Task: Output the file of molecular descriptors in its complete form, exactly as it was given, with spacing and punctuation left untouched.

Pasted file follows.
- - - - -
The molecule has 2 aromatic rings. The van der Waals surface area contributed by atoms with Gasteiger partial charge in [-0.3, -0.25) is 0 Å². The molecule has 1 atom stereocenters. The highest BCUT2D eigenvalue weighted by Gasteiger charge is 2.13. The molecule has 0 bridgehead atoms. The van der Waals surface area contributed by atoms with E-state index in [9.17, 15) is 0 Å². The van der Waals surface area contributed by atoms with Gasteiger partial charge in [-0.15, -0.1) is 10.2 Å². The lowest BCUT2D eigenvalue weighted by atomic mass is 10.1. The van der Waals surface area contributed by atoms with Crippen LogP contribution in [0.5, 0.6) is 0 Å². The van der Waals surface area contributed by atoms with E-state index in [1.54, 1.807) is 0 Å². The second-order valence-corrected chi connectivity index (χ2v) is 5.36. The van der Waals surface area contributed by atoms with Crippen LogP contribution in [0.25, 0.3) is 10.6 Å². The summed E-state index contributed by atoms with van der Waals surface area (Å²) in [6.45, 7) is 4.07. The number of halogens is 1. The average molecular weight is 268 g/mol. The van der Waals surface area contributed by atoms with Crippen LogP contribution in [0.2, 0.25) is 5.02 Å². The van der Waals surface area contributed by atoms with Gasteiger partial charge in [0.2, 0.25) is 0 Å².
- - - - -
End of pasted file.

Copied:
The molecule has 2 aromatic rings. The van der Waals surface area contributed by atoms with Gasteiger partial charge in [-0.3, -0.25) is 0 Å². The molecule has 1 atom stereocenters. The highest BCUT2D eigenvalue weighted by Gasteiger charge is 2.13. The molecule has 0 bridgehead atoms. The van der Waals surface area contributed by atoms with E-state index in [9.17, 15) is 0 Å². The van der Waals surface area contributed by atoms with Gasteiger partial charge in [-0.15, -0.1) is 10.2 Å². The lowest BCUT2D eigenvalue weighted by atomic mass is 10.1. The van der Waals surface area contributed by atoms with Crippen LogP contribution in [0.5, 0.6) is 0 Å². The van der Waals surface area contributed by atoms with E-state index in [1.54, 1.807) is 0 Å². The second-order valence-corrected chi connectivity index (χ2v) is 5.36. The van der Waals surface area contributed by atoms with Crippen LogP contribution in [0.25, 0.3) is 10.6 Å². The summed E-state index contributed by atoms with van der Waals surface area (Å²) in [6.45, 7) is 4.07. The number of halogens is 1. The average molecular weight is 268 g/mol. The van der Waals surface area contributed by atoms with Crippen LogP contribution in [0.2, 0.25) is 5.02 Å². The van der Waals surface area contributed by atoms with Gasteiger partial charge in [0.2, 0.25) is 0 Å².